Living with someone 'aids lung cancer recovery'
Being married, or living with someone, improves lung cancer patients' chance of survival, US experts say.
The University of Maryland team studied 168 patients with advanced non-small cell lung cancer, the most common kind, treated between 2000 and 2010.
A third of patients with partners were alive after three years but just 10% of single patients.
The researchers said living with someone was also likely to offer the same benefits as marriage.
Cancer experts said the research was interesting, but more investigation was needed to assess why there was a link.
The research was presented to the 2012 Chicago Multidisciplinary Symposium in Thoracic Oncology.
All those who took part were treated with chemotherapy and radiotherapy.
Married women had the best three-year survival rate at 46%, while single men had the worst at 3%.
Single women and married men had the same 25% survival rate at three years.
The study was carried out by researchers at the University of Maryland Marlene and Stewart Greenebaum Cancer Center in Baltimore.
Dr Elizabeth Nichols, who led the study, told the BBC: "We hypothesise that being in any stable relationship would result in the same outcome as being married. However, we think this is only the case if the significant other lives with the patient and is with them in a daily basis, and that this is where the true benefit lies."
She added: "Our findings suggest the importance of social support in managing and treating our lung cancer patients.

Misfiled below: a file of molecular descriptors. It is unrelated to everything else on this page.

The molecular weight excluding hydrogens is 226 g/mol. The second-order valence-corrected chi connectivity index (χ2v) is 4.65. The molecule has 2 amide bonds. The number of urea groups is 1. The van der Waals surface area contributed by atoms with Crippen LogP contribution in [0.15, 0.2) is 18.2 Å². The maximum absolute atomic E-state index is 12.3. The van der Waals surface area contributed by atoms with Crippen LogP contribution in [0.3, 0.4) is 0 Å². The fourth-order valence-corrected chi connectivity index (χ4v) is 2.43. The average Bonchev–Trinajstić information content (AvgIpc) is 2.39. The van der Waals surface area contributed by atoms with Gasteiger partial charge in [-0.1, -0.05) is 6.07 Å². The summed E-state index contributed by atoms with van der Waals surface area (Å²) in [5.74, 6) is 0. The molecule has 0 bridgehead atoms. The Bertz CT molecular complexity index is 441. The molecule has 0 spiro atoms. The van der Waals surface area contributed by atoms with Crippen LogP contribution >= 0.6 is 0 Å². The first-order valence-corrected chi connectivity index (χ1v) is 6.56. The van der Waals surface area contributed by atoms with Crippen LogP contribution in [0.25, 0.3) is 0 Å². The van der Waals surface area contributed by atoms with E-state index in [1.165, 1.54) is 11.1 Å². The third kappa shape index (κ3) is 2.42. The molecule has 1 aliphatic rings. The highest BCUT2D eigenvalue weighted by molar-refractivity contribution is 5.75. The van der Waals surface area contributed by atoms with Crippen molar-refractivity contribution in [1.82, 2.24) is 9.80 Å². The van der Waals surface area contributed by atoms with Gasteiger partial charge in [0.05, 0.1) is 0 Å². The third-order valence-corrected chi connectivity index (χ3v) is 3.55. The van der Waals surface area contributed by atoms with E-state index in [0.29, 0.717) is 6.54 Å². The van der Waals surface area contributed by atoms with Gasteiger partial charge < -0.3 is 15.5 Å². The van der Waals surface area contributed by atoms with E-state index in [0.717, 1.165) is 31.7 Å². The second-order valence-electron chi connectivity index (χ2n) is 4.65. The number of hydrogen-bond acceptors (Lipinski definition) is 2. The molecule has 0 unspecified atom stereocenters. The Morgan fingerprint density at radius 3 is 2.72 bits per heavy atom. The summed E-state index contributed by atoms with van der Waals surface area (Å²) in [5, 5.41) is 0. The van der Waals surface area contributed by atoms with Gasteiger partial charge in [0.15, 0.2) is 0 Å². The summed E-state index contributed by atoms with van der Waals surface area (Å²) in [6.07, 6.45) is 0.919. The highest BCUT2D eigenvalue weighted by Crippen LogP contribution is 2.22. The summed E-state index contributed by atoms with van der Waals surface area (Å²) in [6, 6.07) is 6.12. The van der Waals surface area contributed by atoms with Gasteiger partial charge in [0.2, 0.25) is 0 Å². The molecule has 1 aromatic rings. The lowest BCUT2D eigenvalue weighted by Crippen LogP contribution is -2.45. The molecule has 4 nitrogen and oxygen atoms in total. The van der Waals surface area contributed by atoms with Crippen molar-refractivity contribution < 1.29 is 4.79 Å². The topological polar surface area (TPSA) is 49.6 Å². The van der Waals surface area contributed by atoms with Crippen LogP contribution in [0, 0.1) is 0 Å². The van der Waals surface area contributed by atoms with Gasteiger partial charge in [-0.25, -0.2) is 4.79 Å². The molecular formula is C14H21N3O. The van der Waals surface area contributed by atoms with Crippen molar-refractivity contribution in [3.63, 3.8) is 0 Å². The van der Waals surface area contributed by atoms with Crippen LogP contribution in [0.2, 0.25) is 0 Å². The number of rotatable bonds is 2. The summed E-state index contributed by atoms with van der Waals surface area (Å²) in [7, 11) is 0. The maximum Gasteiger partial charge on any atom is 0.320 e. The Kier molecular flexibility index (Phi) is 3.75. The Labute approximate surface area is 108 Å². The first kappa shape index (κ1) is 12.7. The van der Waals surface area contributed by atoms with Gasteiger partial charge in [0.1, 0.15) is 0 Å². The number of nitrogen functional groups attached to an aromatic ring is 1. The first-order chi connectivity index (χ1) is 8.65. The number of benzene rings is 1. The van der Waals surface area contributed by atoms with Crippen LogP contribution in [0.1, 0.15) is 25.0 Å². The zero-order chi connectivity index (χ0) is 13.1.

"Patients may need help with day-to-day activities, getting to treatment and making sure they receive proper follow-up care.
"We believe that better supportive care and support mechanisms for cancer patients can have a greater impact on increasing survival than many new cancer therapy techniques.
Previous research has found single men have a poorer chance of surviving several types of cancer, including prostate and head and neck cancer.
In addition, a Norwegian study found men who never married were 35% more likely to die from cancer than married men. For women, those who never married were 22% more likely to die of cancer than those who were.
Martin Ledwick, Cancer Research UK's head information nurse, said: "This study is interesting, but the numbers of patients included in it were quite small, so further research will need to be done.
"It will also be important to establish what the individual factors are related to marital status that contribute towards any improvement in survival."